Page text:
It arrives in the form of status-conscious neighbors (Gary Cole, Glenne Headly), who covet the products they associate with the Jones’ posh lifestyle. Unfortunately, the husband is sadly unaware of the fact that each new luxury sports car driven by his golf buddy is a product placed specifically for his perusal by the marketing company, and trying to keep up with the Joneses is economic suicide. When the inevitable tragedy finally spoils the fun, the script demands a sentimental conclusion. Still, it isn’t difficult to recommend The Joneses, based primarily on the ability of Duchovny and Moore to extend the central conceit as far as it goes. The Blu-ray edition only adds a couple of deleted scenes. – Gary Dretzka


American distributers have become so afraid of movies pertaining to the increasingly futile conflicts in Iraq and Afghanistan that small gems like Triage are being overlooked. Set in Kurdistan, practically on the eve of Saddam Hussein’s 1988 gassing of the city of Halabja, Danis Tanovic’s drama describes just how quickly a journalist can go from witness to victim in the heat of war, and have little or no recollection of how he got there. Here, a pair of freelance photographers has traveled from Ireland to a remote corner of the embattled province, specifically to record the activity in a rebel medical unit.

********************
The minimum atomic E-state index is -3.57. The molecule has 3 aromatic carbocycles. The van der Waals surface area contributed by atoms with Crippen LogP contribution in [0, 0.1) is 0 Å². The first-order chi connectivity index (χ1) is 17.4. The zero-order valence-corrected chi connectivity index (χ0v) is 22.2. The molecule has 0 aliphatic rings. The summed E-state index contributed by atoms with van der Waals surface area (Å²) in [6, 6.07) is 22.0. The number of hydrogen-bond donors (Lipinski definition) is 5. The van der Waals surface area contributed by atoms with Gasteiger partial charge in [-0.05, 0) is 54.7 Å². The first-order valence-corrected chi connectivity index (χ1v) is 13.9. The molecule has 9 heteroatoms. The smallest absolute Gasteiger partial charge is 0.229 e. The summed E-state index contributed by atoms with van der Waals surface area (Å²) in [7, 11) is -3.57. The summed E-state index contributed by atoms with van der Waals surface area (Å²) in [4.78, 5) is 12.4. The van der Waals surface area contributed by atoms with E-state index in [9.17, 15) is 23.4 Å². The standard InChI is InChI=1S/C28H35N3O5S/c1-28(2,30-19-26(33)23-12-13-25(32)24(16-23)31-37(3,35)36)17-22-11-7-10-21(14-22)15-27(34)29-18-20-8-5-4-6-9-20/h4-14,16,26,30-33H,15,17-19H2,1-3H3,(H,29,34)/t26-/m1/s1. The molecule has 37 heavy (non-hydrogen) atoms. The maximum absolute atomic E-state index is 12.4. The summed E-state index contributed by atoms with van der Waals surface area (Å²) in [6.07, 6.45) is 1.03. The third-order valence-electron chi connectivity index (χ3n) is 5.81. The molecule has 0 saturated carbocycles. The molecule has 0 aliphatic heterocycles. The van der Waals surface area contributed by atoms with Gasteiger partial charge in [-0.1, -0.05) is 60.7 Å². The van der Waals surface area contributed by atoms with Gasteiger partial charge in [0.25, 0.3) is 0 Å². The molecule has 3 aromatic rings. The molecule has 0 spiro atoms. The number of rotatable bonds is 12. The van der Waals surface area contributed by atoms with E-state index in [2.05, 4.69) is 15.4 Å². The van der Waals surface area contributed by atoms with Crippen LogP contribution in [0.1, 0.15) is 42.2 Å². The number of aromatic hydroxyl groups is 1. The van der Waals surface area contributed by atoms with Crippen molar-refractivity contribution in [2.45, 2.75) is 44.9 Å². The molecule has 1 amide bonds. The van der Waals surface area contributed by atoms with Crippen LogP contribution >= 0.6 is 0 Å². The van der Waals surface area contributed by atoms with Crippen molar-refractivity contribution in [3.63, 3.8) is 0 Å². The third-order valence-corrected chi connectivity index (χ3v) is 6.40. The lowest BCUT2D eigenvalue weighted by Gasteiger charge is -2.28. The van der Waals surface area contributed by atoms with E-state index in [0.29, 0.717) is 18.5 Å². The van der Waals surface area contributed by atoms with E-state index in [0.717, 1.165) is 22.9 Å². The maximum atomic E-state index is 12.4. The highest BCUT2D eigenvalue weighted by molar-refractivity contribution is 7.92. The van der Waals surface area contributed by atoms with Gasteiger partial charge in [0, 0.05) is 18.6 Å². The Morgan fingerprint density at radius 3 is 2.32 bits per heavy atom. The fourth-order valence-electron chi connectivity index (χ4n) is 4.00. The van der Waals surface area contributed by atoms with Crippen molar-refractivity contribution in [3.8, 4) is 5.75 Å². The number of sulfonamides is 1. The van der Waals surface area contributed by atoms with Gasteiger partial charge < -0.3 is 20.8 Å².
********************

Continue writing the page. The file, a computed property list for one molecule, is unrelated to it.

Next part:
Sensing impending doom, one decides to split ahead of a rebel offensive, choosing to hike his way out of Iraq, instead of waiting for a relief vehicle. Several days later, that photographer has disappeared and the other, Mark (Colin Farrell), has been rescued from a nearby river bed, unconscious and seriously wounded, and returned to the triage unit. Even barely conscious, Mark understands that the same doctor he’d met earlier in the makeshift cave infirmary soon will be required to decide whether his injuries can be healed or he’ll be put out of his great misery with a bullet to the heart, as was the fate of other doomed fighters he’d photographed.